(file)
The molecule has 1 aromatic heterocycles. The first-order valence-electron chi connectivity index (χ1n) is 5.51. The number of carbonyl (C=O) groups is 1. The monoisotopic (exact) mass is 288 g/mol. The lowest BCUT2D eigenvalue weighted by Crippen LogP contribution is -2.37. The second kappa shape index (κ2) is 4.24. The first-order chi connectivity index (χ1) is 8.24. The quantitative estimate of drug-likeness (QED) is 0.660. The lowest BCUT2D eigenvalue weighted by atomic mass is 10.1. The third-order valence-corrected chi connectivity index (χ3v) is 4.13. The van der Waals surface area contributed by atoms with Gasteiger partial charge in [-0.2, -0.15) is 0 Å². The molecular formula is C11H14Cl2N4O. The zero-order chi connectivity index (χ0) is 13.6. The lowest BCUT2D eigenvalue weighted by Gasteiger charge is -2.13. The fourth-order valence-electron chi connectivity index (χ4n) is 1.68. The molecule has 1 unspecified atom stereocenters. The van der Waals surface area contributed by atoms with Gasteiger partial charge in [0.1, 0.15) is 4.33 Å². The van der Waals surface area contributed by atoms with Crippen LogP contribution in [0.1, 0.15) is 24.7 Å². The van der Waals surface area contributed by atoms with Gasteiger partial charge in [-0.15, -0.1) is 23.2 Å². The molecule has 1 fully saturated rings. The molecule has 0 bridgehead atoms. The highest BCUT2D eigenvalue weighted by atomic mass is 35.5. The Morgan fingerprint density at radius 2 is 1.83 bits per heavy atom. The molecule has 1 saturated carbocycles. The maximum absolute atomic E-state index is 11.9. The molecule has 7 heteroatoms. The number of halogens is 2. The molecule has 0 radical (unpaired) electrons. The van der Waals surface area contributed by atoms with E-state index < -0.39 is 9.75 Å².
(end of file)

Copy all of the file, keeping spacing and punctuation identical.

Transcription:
The molecule has 1 aromatic heterocycles. The first-order valence-electron chi connectivity index (χ1n) is 5.51. The number of carbonyl (C=O) groups is 1. The monoisotopic (exact) mass is 288 g/mol. The lowest BCUT2D eigenvalue weighted by Crippen LogP contribution is -2.37. The second kappa shape index (κ2) is 4.24. The first-order chi connectivity index (χ1) is 8.24. The quantitative estimate of drug-likeness (QED) is 0.660. The lowest BCUT2D eigenvalue weighted by atomic mass is 10.1. The third-order valence-corrected chi connectivity index (χ3v) is 4.13. The van der Waals surface area contributed by atoms with Gasteiger partial charge in [-0.2, -0.15) is 0 Å². The molecular formula is C11H14Cl2N4O. The zero-order chi connectivity index (χ0) is 13.6. The lowest BCUT2D eigenvalue weighted by Gasteiger charge is -2.13. The fourth-order valence-electron chi connectivity index (χ4n) is 1.68. The molecule has 1 unspecified atom stereocenters. The van der Waals surface area contributed by atoms with Gasteiger partial charge in [0.1, 0.15) is 4.33 Å². The van der Waals surface area contributed by atoms with Crippen LogP contribution in [0.1, 0.15) is 24.7 Å². The van der Waals surface area contributed by atoms with Gasteiger partial charge in [-0.15, -0.1) is 23.2 Å². The molecule has 1 fully saturated rings. The molecule has 0 bridgehead atoms. The highest BCUT2D eigenvalue weighted by atomic mass is 35.5. The Morgan fingerprint density at radius 2 is 1.83 bits per heavy atom. The molecule has 1 saturated carbocycles. The maximum absolute atomic E-state index is 11.9. The molecule has 7 heteroatoms. The number of halogens is 2. The molecule has 0 radical (unpaired) electrons. The van der Waals surface area contributed by atoms with E-state index < -0.39 is 9.75 Å².